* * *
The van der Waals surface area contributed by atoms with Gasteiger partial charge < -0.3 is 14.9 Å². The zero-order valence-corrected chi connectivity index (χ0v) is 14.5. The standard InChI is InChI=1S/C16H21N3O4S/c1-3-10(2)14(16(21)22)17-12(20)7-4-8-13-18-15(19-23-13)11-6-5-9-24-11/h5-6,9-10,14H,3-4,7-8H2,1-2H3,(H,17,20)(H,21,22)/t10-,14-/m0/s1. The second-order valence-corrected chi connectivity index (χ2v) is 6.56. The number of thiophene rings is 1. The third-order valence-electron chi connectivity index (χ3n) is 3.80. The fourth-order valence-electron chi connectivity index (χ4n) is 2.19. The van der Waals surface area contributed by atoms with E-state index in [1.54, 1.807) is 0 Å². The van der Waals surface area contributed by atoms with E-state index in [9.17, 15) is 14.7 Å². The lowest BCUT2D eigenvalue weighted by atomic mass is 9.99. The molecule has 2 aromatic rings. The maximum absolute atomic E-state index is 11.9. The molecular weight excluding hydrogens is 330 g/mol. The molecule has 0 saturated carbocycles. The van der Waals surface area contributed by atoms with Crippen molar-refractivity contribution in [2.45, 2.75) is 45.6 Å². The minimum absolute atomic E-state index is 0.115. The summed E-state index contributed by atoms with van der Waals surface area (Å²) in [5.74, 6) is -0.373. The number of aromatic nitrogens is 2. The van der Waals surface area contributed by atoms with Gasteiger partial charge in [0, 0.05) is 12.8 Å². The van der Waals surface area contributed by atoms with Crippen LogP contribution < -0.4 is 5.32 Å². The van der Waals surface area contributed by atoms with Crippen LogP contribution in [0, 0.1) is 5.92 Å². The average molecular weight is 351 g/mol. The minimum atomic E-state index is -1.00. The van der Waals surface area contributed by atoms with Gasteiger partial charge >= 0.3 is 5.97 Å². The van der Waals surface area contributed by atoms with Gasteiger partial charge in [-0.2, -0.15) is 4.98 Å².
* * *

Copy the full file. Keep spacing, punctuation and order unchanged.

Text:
The van der Waals surface area contributed by atoms with Gasteiger partial charge < -0.3 is 14.9 Å². The zero-order valence-corrected chi connectivity index (χ0v) is 14.5. The standard InChI is InChI=1S/C16H21N3O4S/c1-3-10(2)14(16(21)22)17-12(20)7-4-8-13-18-15(19-23-13)11-6-5-9-24-11/h5-6,9-10,14H,3-4,7-8H2,1-2H3,(H,17,20)(H,21,22)/t10-,14-/m0/s1. The second-order valence-corrected chi connectivity index (χ2v) is 6.56. The number of thiophene rings is 1. The third-order valence-electron chi connectivity index (χ3n) is 3.80. The fourth-order valence-electron chi connectivity index (χ4n) is 2.19. The van der Waals surface area contributed by atoms with E-state index in [1.54, 1.807) is 0 Å². The van der Waals surface area contributed by atoms with E-state index in [9.17, 15) is 14.7 Å². The lowest BCUT2D eigenvalue weighted by atomic mass is 9.99. The molecule has 2 aromatic rings. The maximum absolute atomic E-state index is 11.9. The molecular weight excluding hydrogens is 330 g/mol. The molecule has 0 saturated carbocycles. The van der Waals surface area contributed by atoms with Crippen molar-refractivity contribution in [2.45, 2.75) is 45.6 Å². The minimum absolute atomic E-state index is 0.115. The summed E-state index contributed by atoms with van der Waals surface area (Å²) in [5.74, 6) is -0.373. The number of aromatic nitrogens is 2. The van der Waals surface area contributed by atoms with Gasteiger partial charge in [0, 0.05) is 12.8 Å². The van der Waals surface area contributed by atoms with Crippen LogP contribution < -0.4 is 5.32 Å². The van der Waals surface area contributed by atoms with Crippen LogP contribution in [0, 0.1) is 5.92 Å². The average molecular weight is 351 g/mol. The minimum atomic E-state index is -1.00. The van der Waals surface area contributed by atoms with Gasteiger partial charge >= 0.3 is 5.97 Å². The van der Waals surface area contributed by atoms with Gasteiger partial charge in [-0.2, -0.15) is 4.98 Å².